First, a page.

WASHINGTON — President Donald Trump announced plans to grant a posthumous pardon Tuesday afternoon to women’s rights activist Susan B. Anthony, who was charged with voting illegally in the 1872 presidential election.
“She was never pardoned. Did you know that?” Trump said at the White House before signing a proclamation marking the 100th anniversary of the ratification of the 19th Amendment, which granted women the right to vote.
The president added: “She was never pardoned — for voting. She was guilty for voting. And we are going to be signing a full and complete pardon, and I think that's really fantastic.”
Trump's move could appeal to female voters, who polls show prefer former Vice President Joe Biden in the November election.
Anthony was arrested after casting a ballot in Rochester, New York, her hometown, in the 1872 presidential election.
At her trial, Anthony testified, “Your denial of my citizen’s right to vote is the denial of my right of consent as one of the governed … the denial of my sacred rights to life, liberty, property,” according to the Library of Congress.
Anthony was convicted but never paid the $100 fine or served jail time, according to the House Office of the Historian. Anthony died in 1906, and the 19th Amendment, which she fought for, was ratified 14 years later.
Trump’s announcement comes a day after he said he planned to pardon someone “very, very important” on Tuesday, adding that it wouldn’t be NSA leaker Edward Snowden or former Trump national security adviser Michael Flynn.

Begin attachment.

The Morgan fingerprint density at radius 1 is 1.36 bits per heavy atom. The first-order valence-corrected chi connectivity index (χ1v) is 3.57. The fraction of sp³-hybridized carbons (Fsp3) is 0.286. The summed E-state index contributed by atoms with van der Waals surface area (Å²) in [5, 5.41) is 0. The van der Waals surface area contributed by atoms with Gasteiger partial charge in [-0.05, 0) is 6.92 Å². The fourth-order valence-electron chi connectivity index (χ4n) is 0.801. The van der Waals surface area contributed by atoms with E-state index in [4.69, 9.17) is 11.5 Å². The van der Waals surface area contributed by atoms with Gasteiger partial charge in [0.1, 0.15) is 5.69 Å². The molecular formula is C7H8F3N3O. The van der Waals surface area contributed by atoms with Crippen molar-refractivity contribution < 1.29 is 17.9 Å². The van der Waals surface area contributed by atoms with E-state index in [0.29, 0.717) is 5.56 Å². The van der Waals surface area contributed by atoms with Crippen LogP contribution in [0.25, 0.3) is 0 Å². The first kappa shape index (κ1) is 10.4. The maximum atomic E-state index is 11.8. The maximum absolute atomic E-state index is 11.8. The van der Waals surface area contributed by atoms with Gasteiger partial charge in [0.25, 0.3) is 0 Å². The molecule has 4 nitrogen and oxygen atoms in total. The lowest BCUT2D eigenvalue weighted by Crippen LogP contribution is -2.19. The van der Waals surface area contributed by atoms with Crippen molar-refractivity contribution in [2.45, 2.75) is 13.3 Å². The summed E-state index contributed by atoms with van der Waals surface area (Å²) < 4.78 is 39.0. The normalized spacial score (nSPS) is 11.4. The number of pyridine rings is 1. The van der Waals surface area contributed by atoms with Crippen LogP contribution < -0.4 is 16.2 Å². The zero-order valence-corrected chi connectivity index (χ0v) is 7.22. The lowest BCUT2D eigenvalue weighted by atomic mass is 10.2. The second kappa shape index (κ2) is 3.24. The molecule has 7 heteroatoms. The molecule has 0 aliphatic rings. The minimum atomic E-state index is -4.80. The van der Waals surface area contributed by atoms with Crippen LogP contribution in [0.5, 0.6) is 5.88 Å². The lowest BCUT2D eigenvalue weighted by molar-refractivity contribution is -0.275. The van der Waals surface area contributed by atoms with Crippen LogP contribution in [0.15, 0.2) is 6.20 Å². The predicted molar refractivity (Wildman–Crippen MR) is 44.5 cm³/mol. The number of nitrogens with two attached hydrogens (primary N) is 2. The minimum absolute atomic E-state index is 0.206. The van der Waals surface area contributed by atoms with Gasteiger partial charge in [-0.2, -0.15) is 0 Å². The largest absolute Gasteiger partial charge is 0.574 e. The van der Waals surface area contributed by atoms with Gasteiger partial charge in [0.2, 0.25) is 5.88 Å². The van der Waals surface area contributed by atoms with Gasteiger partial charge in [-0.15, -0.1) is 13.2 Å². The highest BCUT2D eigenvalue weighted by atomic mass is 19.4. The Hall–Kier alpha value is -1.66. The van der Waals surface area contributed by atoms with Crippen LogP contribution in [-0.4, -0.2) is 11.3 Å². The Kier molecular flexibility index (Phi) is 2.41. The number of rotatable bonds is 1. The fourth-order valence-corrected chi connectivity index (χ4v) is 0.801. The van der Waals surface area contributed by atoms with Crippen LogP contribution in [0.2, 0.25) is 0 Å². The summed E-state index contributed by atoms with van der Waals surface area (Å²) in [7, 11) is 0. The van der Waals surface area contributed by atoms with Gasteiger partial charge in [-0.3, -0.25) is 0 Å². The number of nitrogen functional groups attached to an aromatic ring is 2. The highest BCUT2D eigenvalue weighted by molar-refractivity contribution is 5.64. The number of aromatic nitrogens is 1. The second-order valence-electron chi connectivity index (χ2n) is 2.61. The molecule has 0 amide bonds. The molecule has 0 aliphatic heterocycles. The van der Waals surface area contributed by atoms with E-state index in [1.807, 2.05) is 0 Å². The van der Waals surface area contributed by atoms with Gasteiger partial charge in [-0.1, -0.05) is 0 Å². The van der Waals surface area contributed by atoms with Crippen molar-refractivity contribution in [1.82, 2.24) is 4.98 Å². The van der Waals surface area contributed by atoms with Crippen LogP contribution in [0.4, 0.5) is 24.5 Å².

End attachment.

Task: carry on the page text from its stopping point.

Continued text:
The choice to pardon Anthony may serve more than one of Trump’s core political strategies going into the 2020 election.
Anthony, a white proto-feminist and arguably the face of the American women’s suffrage movement, is likely held in a certain esteem by suburban white women, who Trump and his campaign have made clear they view as a key demographic in the election.
But in the battle for suffrage, Anthony also embraced white supremacist ideas, virtually ignored and at points excluded black women who were also engaged in the battle for suffrage.
During Reconstruction, the period just after the Civil War, a set of former abolitionists and those in favor of expanding Black Americans’ legal rights insisted that “women” should first prioritize Black and presumably male voting rights. Anthony famously grew indignant. Reports of her precise response vary, but Anthony’s authorized biography indicates that she said she would “sooner cut off her right hand than ask the ballot for the black man and not for woman."
Black Americans, at the time, two years out of legal bondage, were not in more urgent need of the right to vote, Anthony believed. Now, the politics of competitive racial power plays and social grievance are slated to feature at the 2020 Republican National convention. And as news of Trump’s choice to pardon Anthony filtered out Tuesday, reactions from women of color were, at best, mixed.